March is the best time to decide on your homes curb appeal.  Beautiful curb appeal can also help to raise your homes real estate value. Spring is the best time to contact a gardener / landscaper. If you don’t have the time to garden, or are unable to do the strenuous work required for your gardens to be their most desirable, call a gardener to maintain your home’s curb appeal.

Expect your gardener to be well versed in numerous sub-trades that you may require. Your gardener should be able to recommend, people for some of the following trades: installing sprinkler systems, fencing, garden fountains,  stonework, walkways, interlocking brick, patios, decks and driveways, and painters to name a few. However, this is not your gardener’s expertise but he/she can give their clients added value by recommending other trades.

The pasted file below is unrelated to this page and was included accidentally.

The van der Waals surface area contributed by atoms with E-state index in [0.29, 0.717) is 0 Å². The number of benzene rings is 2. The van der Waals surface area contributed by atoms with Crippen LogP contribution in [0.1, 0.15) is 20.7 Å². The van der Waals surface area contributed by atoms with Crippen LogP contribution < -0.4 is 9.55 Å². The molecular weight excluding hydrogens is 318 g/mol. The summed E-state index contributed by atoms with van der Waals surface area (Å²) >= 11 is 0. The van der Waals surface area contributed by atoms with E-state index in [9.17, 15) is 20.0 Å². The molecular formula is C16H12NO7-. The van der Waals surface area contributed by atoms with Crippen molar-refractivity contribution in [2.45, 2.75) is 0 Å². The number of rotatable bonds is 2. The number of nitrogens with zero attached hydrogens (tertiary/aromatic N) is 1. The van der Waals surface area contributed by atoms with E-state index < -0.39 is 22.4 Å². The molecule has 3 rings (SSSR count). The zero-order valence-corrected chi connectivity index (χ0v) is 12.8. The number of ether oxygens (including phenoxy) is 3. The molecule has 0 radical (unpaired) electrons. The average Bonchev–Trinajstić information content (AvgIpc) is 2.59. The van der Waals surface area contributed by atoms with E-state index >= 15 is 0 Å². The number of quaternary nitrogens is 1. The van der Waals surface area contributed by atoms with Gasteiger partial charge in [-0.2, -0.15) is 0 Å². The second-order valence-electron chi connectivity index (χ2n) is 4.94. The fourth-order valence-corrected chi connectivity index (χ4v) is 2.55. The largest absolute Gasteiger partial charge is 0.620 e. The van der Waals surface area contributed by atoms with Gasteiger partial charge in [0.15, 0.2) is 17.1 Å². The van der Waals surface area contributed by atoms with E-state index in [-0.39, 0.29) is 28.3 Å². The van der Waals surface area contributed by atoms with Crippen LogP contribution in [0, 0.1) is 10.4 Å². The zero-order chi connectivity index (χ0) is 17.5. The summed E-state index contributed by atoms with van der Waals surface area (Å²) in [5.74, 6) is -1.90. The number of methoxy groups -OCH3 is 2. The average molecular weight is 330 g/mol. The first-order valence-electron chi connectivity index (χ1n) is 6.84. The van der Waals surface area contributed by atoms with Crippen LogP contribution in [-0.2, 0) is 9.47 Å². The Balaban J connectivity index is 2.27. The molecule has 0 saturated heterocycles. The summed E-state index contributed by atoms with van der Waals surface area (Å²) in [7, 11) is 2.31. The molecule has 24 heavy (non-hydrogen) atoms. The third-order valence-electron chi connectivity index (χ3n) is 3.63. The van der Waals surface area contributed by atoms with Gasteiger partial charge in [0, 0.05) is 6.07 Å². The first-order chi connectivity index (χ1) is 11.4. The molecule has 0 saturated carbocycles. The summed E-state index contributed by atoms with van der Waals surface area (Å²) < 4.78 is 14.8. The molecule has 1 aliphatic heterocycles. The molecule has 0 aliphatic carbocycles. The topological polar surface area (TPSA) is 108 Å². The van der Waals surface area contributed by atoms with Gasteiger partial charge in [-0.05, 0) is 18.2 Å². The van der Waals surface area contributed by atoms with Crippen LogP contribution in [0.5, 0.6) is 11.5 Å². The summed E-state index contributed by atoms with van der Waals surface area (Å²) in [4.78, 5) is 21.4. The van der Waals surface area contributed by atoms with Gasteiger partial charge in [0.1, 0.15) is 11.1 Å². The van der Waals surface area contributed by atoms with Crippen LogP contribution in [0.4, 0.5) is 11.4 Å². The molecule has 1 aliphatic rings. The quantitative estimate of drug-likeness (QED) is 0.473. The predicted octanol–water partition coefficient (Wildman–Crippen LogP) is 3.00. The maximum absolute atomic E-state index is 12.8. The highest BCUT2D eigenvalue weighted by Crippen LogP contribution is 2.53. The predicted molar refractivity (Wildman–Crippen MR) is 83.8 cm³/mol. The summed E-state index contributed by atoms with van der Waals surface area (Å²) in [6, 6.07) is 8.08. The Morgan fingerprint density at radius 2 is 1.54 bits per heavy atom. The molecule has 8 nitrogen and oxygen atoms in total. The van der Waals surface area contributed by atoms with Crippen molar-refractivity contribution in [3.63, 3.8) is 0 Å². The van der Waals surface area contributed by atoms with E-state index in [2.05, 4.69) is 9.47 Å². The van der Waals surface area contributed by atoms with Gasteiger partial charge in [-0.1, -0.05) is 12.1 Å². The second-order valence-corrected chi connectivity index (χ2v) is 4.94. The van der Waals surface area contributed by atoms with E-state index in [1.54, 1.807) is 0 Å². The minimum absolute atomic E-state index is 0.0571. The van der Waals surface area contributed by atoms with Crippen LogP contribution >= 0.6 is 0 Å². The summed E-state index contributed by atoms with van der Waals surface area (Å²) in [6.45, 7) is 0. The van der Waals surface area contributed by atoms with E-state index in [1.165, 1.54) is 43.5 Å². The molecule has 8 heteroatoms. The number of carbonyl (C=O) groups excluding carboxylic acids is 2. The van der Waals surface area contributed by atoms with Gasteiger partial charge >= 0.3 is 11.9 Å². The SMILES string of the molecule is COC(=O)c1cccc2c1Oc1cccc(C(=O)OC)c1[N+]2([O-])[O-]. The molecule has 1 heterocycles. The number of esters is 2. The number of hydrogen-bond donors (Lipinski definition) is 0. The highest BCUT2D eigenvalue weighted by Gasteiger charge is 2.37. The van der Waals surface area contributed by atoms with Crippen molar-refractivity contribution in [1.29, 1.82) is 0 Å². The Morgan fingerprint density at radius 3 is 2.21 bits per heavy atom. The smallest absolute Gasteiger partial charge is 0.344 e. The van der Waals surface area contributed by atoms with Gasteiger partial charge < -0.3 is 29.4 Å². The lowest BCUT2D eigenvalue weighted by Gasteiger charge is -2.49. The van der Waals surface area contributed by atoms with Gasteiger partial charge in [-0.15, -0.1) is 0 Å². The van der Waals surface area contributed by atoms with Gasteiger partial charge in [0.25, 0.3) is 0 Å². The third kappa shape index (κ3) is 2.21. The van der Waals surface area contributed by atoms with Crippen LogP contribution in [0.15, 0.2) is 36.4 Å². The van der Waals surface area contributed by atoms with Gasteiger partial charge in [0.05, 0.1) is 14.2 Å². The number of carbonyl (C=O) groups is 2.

Late March is a good time to start your springs yard cleanup, to start empting your sheds of patio furniture and garden supplies. Make sure that all your electric and gas tools have been maintained so they are ready when you are.

Now would be a great time to clean and seal your pressure treated deck. This is one of the many things your gardener should be able to help you with.

Late March and early April is the time of year to have your lawn aerated. By doing this you are giving your lawns roots a chance to breathe well and grow into a plush lawn. I recommend that you have your lawn fertilized. If crabgrass was evident last summer, now is the time for crabgrass prevention. No other time of the year will be effective in getting rid of Crabgrass. I would recommend you use Ultra Lawn Fertilizer and Crabgrass Preventer 27-7-7.  

This long lasting high nitrogen crabgrass control creates an herbicide barrier to kill emerging crabgrass seedlings while feeding the lawn. Re-seeding is not recommended for 60 days after you apply this formula. There is no need to apply another spring fertilizer, as any other formula that would have been used, would be adequate if crabgrass wasn’t the issue.

After your crabgrass preventer fertilizer has been on for 60 days, you can now apply every 6 to 8 weeks to mid summer, Ultra Turf Fertilizer 27-7-7 or if weeds are evident, 27-7-7 Plus Weed & Feed.